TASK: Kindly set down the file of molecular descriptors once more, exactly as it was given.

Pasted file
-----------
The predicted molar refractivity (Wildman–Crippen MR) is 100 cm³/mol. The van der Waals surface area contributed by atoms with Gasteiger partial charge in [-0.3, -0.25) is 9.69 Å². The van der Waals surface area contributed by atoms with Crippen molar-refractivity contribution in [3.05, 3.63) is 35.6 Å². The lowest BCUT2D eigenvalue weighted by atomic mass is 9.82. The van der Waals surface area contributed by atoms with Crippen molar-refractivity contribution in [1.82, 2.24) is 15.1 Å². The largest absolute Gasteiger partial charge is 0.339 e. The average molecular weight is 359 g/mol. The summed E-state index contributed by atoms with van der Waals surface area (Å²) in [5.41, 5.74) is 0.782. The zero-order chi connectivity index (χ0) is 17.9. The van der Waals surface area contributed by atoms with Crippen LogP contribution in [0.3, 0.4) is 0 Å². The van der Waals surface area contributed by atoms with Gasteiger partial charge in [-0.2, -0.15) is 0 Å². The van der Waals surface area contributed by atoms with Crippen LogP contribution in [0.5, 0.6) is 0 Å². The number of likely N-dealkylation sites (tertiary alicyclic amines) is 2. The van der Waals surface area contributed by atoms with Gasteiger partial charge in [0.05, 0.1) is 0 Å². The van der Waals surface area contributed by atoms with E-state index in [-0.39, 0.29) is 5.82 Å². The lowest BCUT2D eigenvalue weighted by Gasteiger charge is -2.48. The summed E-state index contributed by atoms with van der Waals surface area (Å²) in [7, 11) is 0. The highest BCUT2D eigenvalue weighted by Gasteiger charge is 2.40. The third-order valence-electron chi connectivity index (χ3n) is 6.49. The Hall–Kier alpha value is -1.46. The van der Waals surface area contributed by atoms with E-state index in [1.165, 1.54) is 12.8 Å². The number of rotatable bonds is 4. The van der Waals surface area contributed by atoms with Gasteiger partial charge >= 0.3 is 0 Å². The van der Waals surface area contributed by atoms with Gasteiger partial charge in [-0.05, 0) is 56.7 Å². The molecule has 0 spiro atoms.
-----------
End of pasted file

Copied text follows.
The predicted molar refractivity (Wildman–Crippen MR) is 100 cm³/mol. The van der Waals surface area contributed by atoms with Gasteiger partial charge in [-0.3, -0.25) is 9.69 Å². The van der Waals surface area contributed by atoms with Crippen molar-refractivity contribution in [3.05, 3.63) is 35.6 Å². The lowest BCUT2D eigenvalue weighted by atomic mass is 9.82. The van der Waals surface area contributed by atoms with Crippen molar-refractivity contribution in [1.82, 2.24) is 15.1 Å². The largest absolute Gasteiger partial charge is 0.339 e. The average molecular weight is 359 g/mol. The summed E-state index contributed by atoms with van der Waals surface area (Å²) in [5.41, 5.74) is 0.782. The zero-order chi connectivity index (χ0) is 17.9. The van der Waals surface area contributed by atoms with Crippen LogP contribution in [0.3, 0.4) is 0 Å². The van der Waals surface area contributed by atoms with Gasteiger partial charge in [-0.2, -0.15) is 0 Å². The van der Waals surface area contributed by atoms with Crippen LogP contribution in [0.5, 0.6) is 0 Å². The number of likely N-dealkylation sites (tertiary alicyclic amines) is 2. The van der Waals surface area contributed by atoms with Gasteiger partial charge in [0.05, 0.1) is 0 Å². The van der Waals surface area contributed by atoms with E-state index in [-0.39, 0.29) is 5.82 Å². The lowest BCUT2D eigenvalue weighted by Gasteiger charge is -2.48. The summed E-state index contributed by atoms with van der Waals surface area (Å²) in [7, 11) is 0. The highest BCUT2D eigenvalue weighted by Gasteiger charge is 2.40. The third-order valence-electron chi connectivity index (χ3n) is 6.49. The Hall–Kier alpha value is -1.46. The van der Waals surface area contributed by atoms with E-state index in [1.165, 1.54) is 12.8 Å². The number of rotatable bonds is 4. The van der Waals surface area contributed by atoms with Gasteiger partial charge >= 0.3 is 0 Å². The van der Waals surface area contributed by atoms with Gasteiger partial charge in [-0.05, 0) is 56.7 Å². The molecule has 0 spiro atoms.